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  • ISI PUBLIC LECTURE AWARD 2017

    Medal_Bowie_27.4.2017

    The ISI are pleased to announce that Professor Andrew Bowie (School of Biochemistry and Immunology, Trinity Biomedical Sciences Institute, TCD)

    is the 2017 recipient of their Public Lecture Award, which will be hosted on 27th April in association with the Irish Times.

    Prof. Bowie will present his public lecture entitled:

     

    “Viruses and us: playing host to the enemy”

     

    In his lecture, Prof. Bowie will discuss the fascinating relationship between us and viruses – how viruses invade our cells, how our cells are equipped to detect and thwart such an invasion, and why the same cellular anti-viral detectors that protect us from these invaders can also cause damage, chronic inflammation and autoimmunity.

    This public lecture will take place in the Tercentenary Hall,

    Floor 2, Trinity Biomedical Sciences Institute, 152-160 Pearse Street, Dublin 2.

    at 7.00 pm on Thursday, 27th April 2017.

    (Doors will open for the event from 6.30pm and no pre-booking of tickets is required)

    This lecture will also mark part of the ISI’s contribution to the

    European Day of Immunology 2017

     

    BIOGRAPHY

     

    Professor Andrew G. Bowie, PhD, FTCD, MRIA

    School of Biochemistry and Immunology, Trinity Biomedical Sciences Institute, Trinity College Dublin.

     

    Summary

    Andrew Bowie obtained his PhD in Biochemistry from Trinity College Dublin in 1997. He was elected a Fellow of TCD in 2008, and a member of the Royal Irish Academy in 2014. He is currently Head of Immunology in the School of Biochemistry and Immunology, TCD.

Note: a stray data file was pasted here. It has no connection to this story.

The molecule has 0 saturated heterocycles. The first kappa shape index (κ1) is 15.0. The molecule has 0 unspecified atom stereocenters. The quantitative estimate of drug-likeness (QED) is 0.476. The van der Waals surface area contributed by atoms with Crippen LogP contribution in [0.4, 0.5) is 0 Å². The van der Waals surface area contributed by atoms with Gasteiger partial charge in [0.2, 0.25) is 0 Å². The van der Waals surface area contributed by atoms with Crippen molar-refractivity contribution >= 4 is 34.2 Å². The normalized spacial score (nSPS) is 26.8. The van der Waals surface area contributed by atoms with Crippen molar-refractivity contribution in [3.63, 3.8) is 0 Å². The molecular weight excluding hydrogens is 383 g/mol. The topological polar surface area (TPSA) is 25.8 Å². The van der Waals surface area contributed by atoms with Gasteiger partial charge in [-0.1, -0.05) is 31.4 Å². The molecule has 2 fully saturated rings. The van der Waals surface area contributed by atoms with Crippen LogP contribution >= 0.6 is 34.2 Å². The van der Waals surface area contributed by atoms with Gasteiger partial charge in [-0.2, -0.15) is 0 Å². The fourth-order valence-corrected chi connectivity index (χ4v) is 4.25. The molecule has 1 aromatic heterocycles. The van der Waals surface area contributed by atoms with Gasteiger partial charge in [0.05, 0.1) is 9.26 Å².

His main research interests are pathogen detection and innate immune signalling, and how such detection processes are subverted by viruses. Work in his laboratory has shed light on how pattern recognition receptors (PRRs) recognise pathogens, leading to the induction of interferons and cytokines, which control infection locally as well as coordinating the adaptive immune response. He also investigates how PRRs and inflammasomes drive inflammation through the recognition of nucleic acid such as mislocalised self-DNA.

     

    His seminal discoveries in these areas have redefined our understanding of how viruses engage with human cells, and he has regularly published research papers, opinion pieces and reviews in leading international journals including Nature Immunology, Immunity, The Journal of Experimental Medicine, Nature Reviews Immunology and The EMBO Journal. In particular, he is interested in how the immune system responds to foreign and self DNA, and discovered one of the key cellular sensors of DNA in 2010, which has subsequently been shown to be critical in understanding viral pathogenesis of diverse viruses including HIV and herpes viruses.

     

    He has recently identified novel roles for a number of innate immune proteins in regulating inflammation via cytokine modulation, and is currently exploring their mechanisms of action.

     

    Publications

    Prof. Bowie’s research discoveries and scholarly activities have significantly contributed to TCD’s global reputation as a place of excellence for Immunology teaching and research. During his Ph.D. he wrote an opinion piece in Biochemical Pharmacology (Bowie and O’Neill, 2000: 59, 13-23) where he presented some of the implications of his PhD findings. This article, published in 2000, continues to attract regular new citations (cited over 800 times to date).